Next, or before decontaminating the most contaminated room, the building is cordoned off or partitioned in accordance with HVAC subsystems or zones. In general, any of the HVAC subsystems might be contaminated with the microbes. The microbes may have been circulated through the air, particularly if the HVAC systems were not shut off promptly. Further, microbes may have been carried from zone to zone by personnel evacuating the facility. The HVAC subsystems can be decontaminated one by one, or concurrently by a plurality of decontamination teams. Preferably, the decontamination process is started at the HVAC subsystems that are most remote from the contamination site 20*.
 To decontaminate each HVAC subsystem, vapor hydrogen peroxide is circulated through each HVAC subsystem. It will be noted that with a steady-state flow, certain areas of the ductwork will be shielded from flowing hydrogen peroxide vapor. For example, turbulent flow at square corners will tend to leave an untreated or cold spot just past the corner. Similarly, ridges in the ductwork, baffles, and the like will have untreated or cold spots on their downstream or leeward sides. To be sure that all of these areas are treated, once the ductwork is filled with vapor hydrogen peroxide and plain air is flushed out, the airflow is stopped and permitted to dwell in the ductwork system for a preselected duration. Then, circulation is recommenced. Preferably, each time circulation is recommenced, the flow direction through the ductwork is reversed. The reversed flow preferably continues until the partially spent vapor hydrogen peroxide that had dwelled in the ductwork system is flushed out and replaced by new vapor hydrogen peroxide. Circulation is again stopped for another dwell period. The number of times that this fill, dwell, and flush cycle is repeated will vary with the type of decontamination and the ductwork system. For example, ductwork with an accumulation of dust and dirt may be more difficult to decontaminate than a ductwork system that has a clean, smooth metallic surface.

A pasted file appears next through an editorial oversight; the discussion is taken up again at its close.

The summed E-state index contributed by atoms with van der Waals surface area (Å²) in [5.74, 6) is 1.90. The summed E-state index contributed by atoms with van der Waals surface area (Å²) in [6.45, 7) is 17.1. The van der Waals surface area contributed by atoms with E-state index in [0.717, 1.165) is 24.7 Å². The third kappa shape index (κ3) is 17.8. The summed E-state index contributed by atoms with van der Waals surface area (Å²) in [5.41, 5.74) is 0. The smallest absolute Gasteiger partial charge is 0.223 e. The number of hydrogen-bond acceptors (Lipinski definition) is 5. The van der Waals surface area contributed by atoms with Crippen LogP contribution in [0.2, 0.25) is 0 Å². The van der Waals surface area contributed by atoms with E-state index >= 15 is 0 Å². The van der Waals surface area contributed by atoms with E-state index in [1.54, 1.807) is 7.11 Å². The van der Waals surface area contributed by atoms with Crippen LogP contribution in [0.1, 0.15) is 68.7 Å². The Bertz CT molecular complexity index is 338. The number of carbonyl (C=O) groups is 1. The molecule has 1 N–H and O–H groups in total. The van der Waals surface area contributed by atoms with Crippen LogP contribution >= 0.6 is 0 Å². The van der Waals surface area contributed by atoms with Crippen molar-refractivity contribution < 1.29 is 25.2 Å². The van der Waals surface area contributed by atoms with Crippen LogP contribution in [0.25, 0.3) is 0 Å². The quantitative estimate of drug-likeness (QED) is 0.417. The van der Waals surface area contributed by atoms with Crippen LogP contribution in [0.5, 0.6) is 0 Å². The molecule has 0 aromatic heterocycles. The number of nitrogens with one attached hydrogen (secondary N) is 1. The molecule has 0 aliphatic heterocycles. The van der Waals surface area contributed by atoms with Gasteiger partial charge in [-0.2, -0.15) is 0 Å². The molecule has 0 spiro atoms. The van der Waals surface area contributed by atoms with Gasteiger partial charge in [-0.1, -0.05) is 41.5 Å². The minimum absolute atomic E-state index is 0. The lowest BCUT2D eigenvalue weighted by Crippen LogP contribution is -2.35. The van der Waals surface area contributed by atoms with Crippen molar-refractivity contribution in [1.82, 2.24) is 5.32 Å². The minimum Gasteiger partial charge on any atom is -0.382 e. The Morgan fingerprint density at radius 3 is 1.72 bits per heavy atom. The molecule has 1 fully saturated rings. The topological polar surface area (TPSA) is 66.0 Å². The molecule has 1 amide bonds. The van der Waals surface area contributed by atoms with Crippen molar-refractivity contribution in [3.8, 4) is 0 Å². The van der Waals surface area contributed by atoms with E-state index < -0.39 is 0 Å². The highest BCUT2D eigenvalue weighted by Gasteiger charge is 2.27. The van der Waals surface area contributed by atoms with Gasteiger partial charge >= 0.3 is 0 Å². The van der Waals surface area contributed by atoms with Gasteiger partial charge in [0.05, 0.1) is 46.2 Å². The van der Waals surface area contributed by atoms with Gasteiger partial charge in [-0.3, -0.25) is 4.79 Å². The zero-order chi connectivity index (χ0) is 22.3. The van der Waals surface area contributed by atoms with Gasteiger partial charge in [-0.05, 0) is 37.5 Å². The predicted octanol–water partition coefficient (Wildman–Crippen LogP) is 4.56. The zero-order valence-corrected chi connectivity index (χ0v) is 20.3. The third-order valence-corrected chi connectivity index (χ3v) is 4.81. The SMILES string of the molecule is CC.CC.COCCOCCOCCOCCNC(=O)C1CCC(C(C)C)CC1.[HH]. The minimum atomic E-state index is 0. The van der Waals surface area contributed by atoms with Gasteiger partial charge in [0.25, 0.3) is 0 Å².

The entire HVAC subsystem need not be subject to the fill, dwell, and flush stages concurrently. Rather, in another embodiment, once the ductwork is filled, a first fraction of the inlet and outlet registers is closed to create a dwell phase while the vapor hydrogen peroxide continues to circulate through other parts of the same HVAC subsystem. After the first portion of the HVAC system has undergone the dwell phase, those registers can be opened for a flush a refill phase while another group of registers are closed to bring that section of the ductwork into the dwell phase. In this manner, the open and closed registers are cycled such that all duct areas receive a combination of flowing and static vapor.
 One or more of temperature, vapor concentration, and flow rate monitors 48 in the incoming and/or return ductwork or room optionally measure properties of the vapor, allowing the decontamination control system 46 to adjust decontamination parameters such as vapor concentration, flow rates, room temperatures, decontamination time, and the like to ensure decontamination.